Tuesday, September 19, 2017

After the In-Service

            Another school year is in full swing! Recently, as I was preparing for an in-service at one of my schools and setting up my laptop, I was chatting with the special education teacher about how far technology has come. During my first few years as an itinerant, I used to bring stacks of handouts, a CD with hearing loss simulations and a CD player to play it on. I also had a bulky three-dimensional ear model, as well as model cochlear implants and hearing aids. So many bags! Now, I just bring my laptop, which contains all the images, videos, audio samples and information I need! One thing hasn’t changed though: my role after the in-service.

            Although we try to fit the most important information into that initial meeting, there’s always key follow-up work to do. During my follow up visit, I demonstrate how to set up each student’s amplification—whether it's a DAI connection to the classroom soundfield (check with your educational audiologist to ensure the proper output), or a HAT system connecting to cochlear implant processors. I provide handouts with each part of their system labeled, as well as step-by-step instructions (created either by me or by my students).          


            I also review with the classroom teacher or designated school staff member how to do a listening check, and I provide step–by–step instructions with illustrations for this task as well. While it’s true that the language I use helps my student to accurately identify the parts of their technology and understand their importance and the routine, it also helps teachers who may be unfamiliar with hearing aids and cochlear implants.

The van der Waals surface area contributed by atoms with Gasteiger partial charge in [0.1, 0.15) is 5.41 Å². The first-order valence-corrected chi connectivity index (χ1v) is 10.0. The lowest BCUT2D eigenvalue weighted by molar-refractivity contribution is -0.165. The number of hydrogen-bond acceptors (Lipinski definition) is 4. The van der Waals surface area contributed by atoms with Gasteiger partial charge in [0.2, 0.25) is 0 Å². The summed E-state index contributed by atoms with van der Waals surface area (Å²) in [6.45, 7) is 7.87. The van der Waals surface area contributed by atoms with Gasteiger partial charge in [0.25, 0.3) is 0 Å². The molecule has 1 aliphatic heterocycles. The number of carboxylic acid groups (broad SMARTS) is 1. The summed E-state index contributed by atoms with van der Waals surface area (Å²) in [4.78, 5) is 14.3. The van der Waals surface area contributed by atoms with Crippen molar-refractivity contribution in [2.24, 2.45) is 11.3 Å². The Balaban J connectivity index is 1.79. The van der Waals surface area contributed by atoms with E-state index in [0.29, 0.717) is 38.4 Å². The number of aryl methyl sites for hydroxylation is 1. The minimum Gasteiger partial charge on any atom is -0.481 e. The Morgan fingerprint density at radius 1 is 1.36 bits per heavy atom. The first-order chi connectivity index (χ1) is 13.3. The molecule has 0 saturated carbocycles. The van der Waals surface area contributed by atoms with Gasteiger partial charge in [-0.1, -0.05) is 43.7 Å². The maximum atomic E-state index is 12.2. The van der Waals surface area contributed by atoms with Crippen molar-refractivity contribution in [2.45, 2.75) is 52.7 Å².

I ask specific questions about classroom expectations and policies. One of my junior high students was in a panic because a teacher discussed what it means to be prepared for class, noting that she would not allow students to go to their lockers for forgotten items. After meeting with my student and the teacher, he can rest assured that if he forgets his transmitter or needs a new battery, he can go get it!  At times, there do need to be exceptions made for our students. Similarly, another junior high student who began at a new school told me that kids are allowed to use their phones during class. Upon further investigation, we discovered this was not true. Clarifying this policy prevented her from potentially getting in trouble for doing something that she thought was acceptable.

            And I always make sure that everyone knows my schedule! Each elementary student has my schedule taped to their desk. This not only helps them remember, but also serves as a reminder to teachers and substitutes. Older students write my days and times right into their class schedule, and I email it to all teachers, as well as my primary contact. Finally, I make sure that the office has my contact information so that if my student is out, hopefully someone will let me know. J

Here’s to another great school year!